Patients will not have the choice to participate in this nationwide cluster randomized trial. The model offers patients improved education and easier pathways to pursue home dialysis and transplantation. Yet, patients who are less likely to receive either (e.g., those experiencing housing instability or socioeconomic hardship, those in inner city or rural areas, or those with minimal support for transplantation) risk being “lemon dropped” by dialysis organizations. For example, in New York City, the rent that affords 500 square feet, which may be untenable for home dialysis, might afford a two-bedroom house elsewhere. In rural areas, access to transplant centers may be difficult. Proposed payment cuts as steep as 13% may force facility closures, leaving patients with few care options. With “rolling benchmarks,” facilities need to perform better each year for similar payment. Government actuaries predicted net $169 million negative to the field (6). Such cuts may affect our most vulnerable patients, leading to decreased access to care and further consolidation of the industry. Smaller dialysis organizations may be located within a single hospital referral region, and therefore, the entire organization might be randomized to the mandatory model. If their population cannot shift to higher rates of home dialysis, the organization might be at risk. Safeguards must be introduced to maintain options for our more vulnerable patients.

For the mandatory model to achieve its goal of increasing home dialysis rates, additional infrastructure, such as appropriately trained experienced nursing and support staff, adequate supply chain of dialysis materials, and delivery capabilities, must be available. In 2015, when a single company was unable to support growth in peritoneal dialysis, growth rates for the industry plateaued, and they have only minimally recovered (7). If companies build new capacity for growth and demand increases, costs may increase too.

In the proposed models, nephrologists can captain these changes. We can be the driving force for referrals to appropriate modalities. Although some countries support home dialysis rates upward of 80%, the literature from North America suggests a ‘right size’ closer to 25%–50% (8,9). In a field where some nephrologists have felt marginalized over time, leading to substantial dissatisfaction, this initiative could drive nephrologists to reclaim a central place in care delivery. Partnerships between nephrologists, patients, and dialysis organizations will be critical to optimize the system with these comprehensive models.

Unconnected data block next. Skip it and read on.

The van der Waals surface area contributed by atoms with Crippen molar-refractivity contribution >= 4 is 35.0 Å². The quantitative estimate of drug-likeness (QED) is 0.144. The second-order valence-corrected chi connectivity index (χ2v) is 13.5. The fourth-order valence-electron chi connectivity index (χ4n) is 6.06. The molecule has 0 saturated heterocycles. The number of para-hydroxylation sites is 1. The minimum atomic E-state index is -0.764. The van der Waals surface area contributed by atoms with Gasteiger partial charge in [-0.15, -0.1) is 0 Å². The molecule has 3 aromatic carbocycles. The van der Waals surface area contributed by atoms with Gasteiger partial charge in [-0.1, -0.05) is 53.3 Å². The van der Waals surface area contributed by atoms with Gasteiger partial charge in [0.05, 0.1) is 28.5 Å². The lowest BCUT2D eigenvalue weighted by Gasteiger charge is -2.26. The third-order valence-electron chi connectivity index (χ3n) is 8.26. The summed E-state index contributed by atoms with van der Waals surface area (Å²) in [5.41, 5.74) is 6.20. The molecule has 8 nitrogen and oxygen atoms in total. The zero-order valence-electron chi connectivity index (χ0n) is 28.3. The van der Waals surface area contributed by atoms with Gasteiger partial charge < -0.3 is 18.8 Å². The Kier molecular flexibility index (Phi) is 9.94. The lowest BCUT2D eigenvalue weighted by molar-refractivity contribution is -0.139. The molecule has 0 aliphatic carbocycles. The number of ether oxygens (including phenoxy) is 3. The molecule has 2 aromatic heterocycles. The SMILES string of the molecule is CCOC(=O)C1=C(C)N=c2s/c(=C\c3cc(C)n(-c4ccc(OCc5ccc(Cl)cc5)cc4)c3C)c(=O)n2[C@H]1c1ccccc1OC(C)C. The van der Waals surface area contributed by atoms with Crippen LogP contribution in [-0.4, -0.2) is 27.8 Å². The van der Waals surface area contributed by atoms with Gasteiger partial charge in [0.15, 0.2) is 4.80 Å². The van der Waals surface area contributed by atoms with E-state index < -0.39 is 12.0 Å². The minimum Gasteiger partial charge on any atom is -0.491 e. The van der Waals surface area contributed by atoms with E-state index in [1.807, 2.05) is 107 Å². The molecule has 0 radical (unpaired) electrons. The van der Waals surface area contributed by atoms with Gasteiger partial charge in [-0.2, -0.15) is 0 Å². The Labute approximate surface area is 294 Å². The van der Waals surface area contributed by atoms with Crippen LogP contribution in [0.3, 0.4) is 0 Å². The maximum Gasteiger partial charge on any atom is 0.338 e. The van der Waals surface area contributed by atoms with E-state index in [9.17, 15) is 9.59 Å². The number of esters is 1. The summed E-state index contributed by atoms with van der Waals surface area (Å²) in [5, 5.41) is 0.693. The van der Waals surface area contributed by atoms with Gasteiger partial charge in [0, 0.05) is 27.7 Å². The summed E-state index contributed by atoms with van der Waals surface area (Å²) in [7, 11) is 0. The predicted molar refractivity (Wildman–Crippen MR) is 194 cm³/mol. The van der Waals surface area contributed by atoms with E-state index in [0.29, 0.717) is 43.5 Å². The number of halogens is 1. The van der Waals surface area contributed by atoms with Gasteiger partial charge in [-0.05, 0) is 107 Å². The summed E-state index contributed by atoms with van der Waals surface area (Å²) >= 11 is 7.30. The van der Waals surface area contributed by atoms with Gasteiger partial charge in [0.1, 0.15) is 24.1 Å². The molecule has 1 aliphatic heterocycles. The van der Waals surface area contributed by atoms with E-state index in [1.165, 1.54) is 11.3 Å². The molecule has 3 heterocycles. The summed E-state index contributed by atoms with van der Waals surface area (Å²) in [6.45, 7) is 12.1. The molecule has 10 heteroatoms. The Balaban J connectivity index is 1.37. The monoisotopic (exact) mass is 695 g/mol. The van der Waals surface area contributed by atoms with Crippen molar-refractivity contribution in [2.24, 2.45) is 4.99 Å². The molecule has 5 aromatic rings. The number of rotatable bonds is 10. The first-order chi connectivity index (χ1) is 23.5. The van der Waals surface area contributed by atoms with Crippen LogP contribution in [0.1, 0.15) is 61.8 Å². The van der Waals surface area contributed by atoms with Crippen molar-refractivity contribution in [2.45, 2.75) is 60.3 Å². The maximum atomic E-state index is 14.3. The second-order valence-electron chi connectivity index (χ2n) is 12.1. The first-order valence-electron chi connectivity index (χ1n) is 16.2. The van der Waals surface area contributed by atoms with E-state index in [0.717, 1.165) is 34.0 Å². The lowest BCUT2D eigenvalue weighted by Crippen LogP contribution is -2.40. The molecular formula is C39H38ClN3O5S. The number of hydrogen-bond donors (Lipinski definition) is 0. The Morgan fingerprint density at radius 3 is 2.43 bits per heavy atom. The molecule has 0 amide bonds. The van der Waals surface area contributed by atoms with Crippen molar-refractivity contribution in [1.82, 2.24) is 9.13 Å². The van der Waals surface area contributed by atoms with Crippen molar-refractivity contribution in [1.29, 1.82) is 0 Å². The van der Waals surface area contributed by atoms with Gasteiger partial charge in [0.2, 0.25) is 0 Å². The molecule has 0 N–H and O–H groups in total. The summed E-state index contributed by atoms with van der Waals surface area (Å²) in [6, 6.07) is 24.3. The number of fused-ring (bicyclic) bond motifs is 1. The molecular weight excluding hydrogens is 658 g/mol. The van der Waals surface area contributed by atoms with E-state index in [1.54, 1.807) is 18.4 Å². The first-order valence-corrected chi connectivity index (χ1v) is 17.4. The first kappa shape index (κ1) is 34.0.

Kidney Transplantation

For people with ESKD who are candidates, kidney transplantation is often the optimal choice. Patients may celebrate that the administration aims to increase the donor organ supply, for example, by decreasing the discard rate and supporting kidney donors. Organ procurement agencies may have new external monitoring goals to drive outcomes, which may change recipient selection. If partnerships are formed and criteria for transplantation are relaxed, transplant waitlists may grow depending on availability of additional organs.

With the proposed voluntary models, nephrologists but not dialysis organizations will be financially incented to perform preemptive transplants. Nephrologists will get substantial bonuses over the first 3 years after patients are transplanted—$15,000—if the patient and transplanted organ remain relatively healthy. Such strong financial incentives must be balanced with appropriate clinical scenarios, ensuring that nephrologists are referring the right patients at the right time. The proposed mandatory models may foster stronger relationships with transplant centers. Many transplant teams are partnered with large hospital systems, and limitations within that system must be considered. One concern may be a larger number of borderline candidates and organs accepted for transplantation, which may not remain functional for extended periods.

The current system has built and reinforced siloes for decades; crossing these siloes, creating new relationships, and invigorating existing relationships will take time to institute in a meaningful way. We do not know how this will play out. We celebrate the AAKH objectives to increase home dialysis and kidney transplantation, better coordinate CKD care, and create opportunity for innovation. As nonprofit providers, this aligns with our goals to provide the right therapies for the right patient at the right time. However, the proposed changes are disruptive, which was the intention of the HHS. We hope that this disruption will ultimately provide better health and quality of life for our patients rather than fewer choices and a wider chasm of experience for those patients who have resources and those who do not. Who will weather these disruptive proposals? Those with greater resources and those more versatile to change. What opportunities will become apparent to benefit those with kidney disease? Clearly, patients, nephrologists, and dialysis organizations need to work closely to navigate these waters, helping patients to transition smoothly and land softly in this new paradigm of care.


  1. Executive Office of the President: Advancing American Kidney Health. Available at: Accessed July 15, 2019 Google Scholar
  2. HHS Press Office: HHS Launches President Trump's ‘Advancing American Kidney Health’ Initiative. Available at: Accessed July 10, 2019 Google Scholar
  3. Alexander S: They decide who lives, who dies: Medical miracle puts moral burden on a small committee. Life 53: 102–125, 1962 Google Scholar
  4. United States Renal Data System: 2018 USRDS Annual Data Report: Epidemiology of Kidney Disease in the United States, Bethesda, MD, National Institutes of Health, National Institute of Diabetes and Digestive and Kidney Diseases, 2018 Google Scholar
  5. Fishbane S, Agoritsas S, Bellucci A, Halinski C, Shah HH, Sakhiya V, Balsam L: Augmented nurse care management in CKD stages 4 to 5: A Randomized trial. Am J Kidney Dis 70: 498–505, 2017 PubMed Google Scholar
  6. Federal Register, Centers for Medicare & Medicaid Services (CMS): Specialty Care Models to Improve Quality of Care and Reduce Expenditures, 84 FR 34478, Document Number 2019-14902, Table 17, July 18, 2019, p. 34573, 2019. Available at: Accessed August 30, 2019 Google Scholar
  7. Jensen V, Throckmorton DC: Shortage of peritoneal dialysis solution and the food and drug administration’s response. Clin J Am Soc Nephrol 10: 1484–1486, 2015Abstract/FREE Full Text Google Scholar
  8. Mendelssohn DC, Mullaney SR, Jung B, Blake PG, Mehta RL: What do American nephologists think about dialysis modality selection? Am J Kidney Dis 37: 22–29, 2001 Cross Ref PubMed Google Scholar
  9. U.S. Department of Health and Human Services: Advancing American Kidney Health. Available at: Accessed July 10, 2019 Google Scholar